In addition to giving your horse's muscles sufficient 'rest' time, you will need to take care of them. This means that they cannot be used suddenly or, conversely, they cannot stop being used suddenly without consequences. Here are a few points to watch out for during the workout:

  • Rest: We have already discussed the importance of relaxation in our article on the musculoskeletal system. It is important to remember that rest is there to prepare your horse's body for the effort but also helps it to "relax" to avoid being tense. In fact, during the workout the muscles will need to contract - tense, but to have a good muscular contraction you need a relaxed horse.
  • The core of the session: the ideal during the whole session is to keep your horse calm, whatever the exercises. It is also important to make pauses between exercises to help recovery and avoid over-stressing the muscles which can lead to cramps.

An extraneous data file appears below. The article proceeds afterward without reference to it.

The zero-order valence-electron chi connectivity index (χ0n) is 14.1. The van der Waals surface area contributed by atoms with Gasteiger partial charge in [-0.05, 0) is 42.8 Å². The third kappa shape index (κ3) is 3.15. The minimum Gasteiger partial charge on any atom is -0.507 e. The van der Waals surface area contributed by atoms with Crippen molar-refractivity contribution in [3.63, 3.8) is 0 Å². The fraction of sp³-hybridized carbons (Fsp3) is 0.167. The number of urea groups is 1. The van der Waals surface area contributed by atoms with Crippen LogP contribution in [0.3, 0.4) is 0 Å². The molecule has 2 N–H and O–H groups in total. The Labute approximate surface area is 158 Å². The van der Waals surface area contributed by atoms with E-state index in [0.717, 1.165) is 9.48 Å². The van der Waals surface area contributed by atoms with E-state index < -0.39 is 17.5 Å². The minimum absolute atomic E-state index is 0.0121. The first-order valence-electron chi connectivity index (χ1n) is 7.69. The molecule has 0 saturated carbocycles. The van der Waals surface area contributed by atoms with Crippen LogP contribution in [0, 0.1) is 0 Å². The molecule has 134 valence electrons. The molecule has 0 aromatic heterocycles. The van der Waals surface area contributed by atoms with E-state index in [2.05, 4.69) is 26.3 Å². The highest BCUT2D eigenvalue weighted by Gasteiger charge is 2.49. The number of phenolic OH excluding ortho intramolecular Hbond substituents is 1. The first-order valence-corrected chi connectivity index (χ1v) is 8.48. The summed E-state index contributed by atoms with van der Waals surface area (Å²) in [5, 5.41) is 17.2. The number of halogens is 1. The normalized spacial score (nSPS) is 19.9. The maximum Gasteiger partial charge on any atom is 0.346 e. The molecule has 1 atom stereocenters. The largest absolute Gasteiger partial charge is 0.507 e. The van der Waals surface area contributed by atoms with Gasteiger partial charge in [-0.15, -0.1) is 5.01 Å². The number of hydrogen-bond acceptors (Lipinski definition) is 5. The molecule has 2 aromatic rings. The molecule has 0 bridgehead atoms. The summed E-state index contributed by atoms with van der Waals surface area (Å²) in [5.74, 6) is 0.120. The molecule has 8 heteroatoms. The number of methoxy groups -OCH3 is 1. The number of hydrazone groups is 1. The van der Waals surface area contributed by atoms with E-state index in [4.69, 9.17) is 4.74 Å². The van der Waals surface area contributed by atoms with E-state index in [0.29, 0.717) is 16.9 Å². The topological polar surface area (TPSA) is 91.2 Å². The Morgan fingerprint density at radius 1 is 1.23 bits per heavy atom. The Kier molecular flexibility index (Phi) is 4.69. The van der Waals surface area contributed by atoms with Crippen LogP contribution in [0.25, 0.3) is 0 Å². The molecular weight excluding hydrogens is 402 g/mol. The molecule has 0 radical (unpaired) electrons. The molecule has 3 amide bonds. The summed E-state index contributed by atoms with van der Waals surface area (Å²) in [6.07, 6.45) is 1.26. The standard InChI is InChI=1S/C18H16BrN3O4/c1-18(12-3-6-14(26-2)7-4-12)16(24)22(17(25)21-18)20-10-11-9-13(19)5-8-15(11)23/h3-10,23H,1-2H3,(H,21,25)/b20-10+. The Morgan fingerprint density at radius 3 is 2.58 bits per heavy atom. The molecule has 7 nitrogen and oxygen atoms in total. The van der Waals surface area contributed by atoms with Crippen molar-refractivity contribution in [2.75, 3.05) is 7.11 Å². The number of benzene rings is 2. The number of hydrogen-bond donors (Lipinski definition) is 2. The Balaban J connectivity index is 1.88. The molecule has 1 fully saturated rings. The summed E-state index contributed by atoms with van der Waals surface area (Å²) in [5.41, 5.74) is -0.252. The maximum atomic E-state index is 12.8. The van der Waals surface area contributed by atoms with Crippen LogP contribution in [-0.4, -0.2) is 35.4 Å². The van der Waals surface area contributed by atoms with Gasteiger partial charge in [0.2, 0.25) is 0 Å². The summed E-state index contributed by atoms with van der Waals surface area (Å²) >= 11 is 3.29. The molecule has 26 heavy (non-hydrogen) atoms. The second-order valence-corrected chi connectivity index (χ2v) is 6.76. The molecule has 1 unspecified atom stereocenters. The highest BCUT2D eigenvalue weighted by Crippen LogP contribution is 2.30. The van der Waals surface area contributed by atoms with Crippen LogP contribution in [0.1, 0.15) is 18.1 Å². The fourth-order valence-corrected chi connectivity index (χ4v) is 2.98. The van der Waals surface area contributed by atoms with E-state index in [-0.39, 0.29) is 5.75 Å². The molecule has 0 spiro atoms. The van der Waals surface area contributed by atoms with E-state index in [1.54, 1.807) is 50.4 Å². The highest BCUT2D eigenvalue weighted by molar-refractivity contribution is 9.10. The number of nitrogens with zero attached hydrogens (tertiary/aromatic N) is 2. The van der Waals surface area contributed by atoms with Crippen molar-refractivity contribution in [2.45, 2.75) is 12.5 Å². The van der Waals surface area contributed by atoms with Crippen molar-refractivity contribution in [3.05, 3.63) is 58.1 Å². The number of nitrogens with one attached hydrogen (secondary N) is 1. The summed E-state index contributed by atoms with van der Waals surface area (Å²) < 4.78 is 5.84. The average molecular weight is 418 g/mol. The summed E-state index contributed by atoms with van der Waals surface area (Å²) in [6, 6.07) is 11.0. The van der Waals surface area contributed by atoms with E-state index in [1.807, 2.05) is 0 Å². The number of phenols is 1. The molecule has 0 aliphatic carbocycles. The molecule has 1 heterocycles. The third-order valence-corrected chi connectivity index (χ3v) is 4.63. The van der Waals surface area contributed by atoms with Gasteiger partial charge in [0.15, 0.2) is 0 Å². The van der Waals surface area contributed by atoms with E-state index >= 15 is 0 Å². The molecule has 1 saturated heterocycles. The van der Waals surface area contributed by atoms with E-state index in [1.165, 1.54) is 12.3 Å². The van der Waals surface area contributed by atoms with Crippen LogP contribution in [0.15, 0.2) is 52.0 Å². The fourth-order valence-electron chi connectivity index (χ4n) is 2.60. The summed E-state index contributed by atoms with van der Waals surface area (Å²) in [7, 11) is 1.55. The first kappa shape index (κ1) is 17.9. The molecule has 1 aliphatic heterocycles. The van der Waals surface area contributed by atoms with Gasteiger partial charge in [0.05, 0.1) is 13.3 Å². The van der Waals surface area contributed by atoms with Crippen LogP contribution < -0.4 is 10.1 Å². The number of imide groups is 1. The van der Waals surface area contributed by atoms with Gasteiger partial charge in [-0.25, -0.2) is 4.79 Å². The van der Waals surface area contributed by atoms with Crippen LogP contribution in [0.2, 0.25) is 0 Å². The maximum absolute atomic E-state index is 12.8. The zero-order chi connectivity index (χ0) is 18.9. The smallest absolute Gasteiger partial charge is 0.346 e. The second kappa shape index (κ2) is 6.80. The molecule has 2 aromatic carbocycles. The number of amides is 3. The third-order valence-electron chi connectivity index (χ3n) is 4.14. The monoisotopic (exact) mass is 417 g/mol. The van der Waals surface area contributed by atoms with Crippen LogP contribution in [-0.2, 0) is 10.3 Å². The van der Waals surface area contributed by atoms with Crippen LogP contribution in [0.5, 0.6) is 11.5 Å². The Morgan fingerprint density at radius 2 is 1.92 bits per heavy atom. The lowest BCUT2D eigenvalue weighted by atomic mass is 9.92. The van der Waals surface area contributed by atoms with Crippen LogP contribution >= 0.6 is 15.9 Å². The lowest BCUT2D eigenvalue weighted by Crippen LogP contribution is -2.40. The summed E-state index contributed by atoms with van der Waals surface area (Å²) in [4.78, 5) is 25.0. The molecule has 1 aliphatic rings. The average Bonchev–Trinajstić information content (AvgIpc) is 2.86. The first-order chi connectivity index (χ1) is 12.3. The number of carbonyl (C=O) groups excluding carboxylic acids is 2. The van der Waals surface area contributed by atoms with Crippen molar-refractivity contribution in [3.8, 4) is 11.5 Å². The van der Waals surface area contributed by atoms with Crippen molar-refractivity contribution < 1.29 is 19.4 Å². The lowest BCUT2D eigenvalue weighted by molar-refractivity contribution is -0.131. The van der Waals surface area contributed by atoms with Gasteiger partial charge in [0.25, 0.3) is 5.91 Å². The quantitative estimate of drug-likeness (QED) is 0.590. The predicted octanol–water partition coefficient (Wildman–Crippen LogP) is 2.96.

• Recovery: Adapt recovery to work. Do not hesitate to put your horse in slow paces (small trot), to allow a return to calm and improve the body's recovery.

You probably understand by now that for your horse’s muscles to grow you will have to work it so that it contracts regularly. Some muscles will be harder to develop than others, but remember that every movement involves muscle action. So by only working your horse in the 3 paces you are already starting to build up the muscle.

Selecting the right exercises to strengthen your horse

As we said before, you will have to work your horse in coherence with its discipline. For example, learning the passage will not be helpful in developing your endurance horse’s endurance.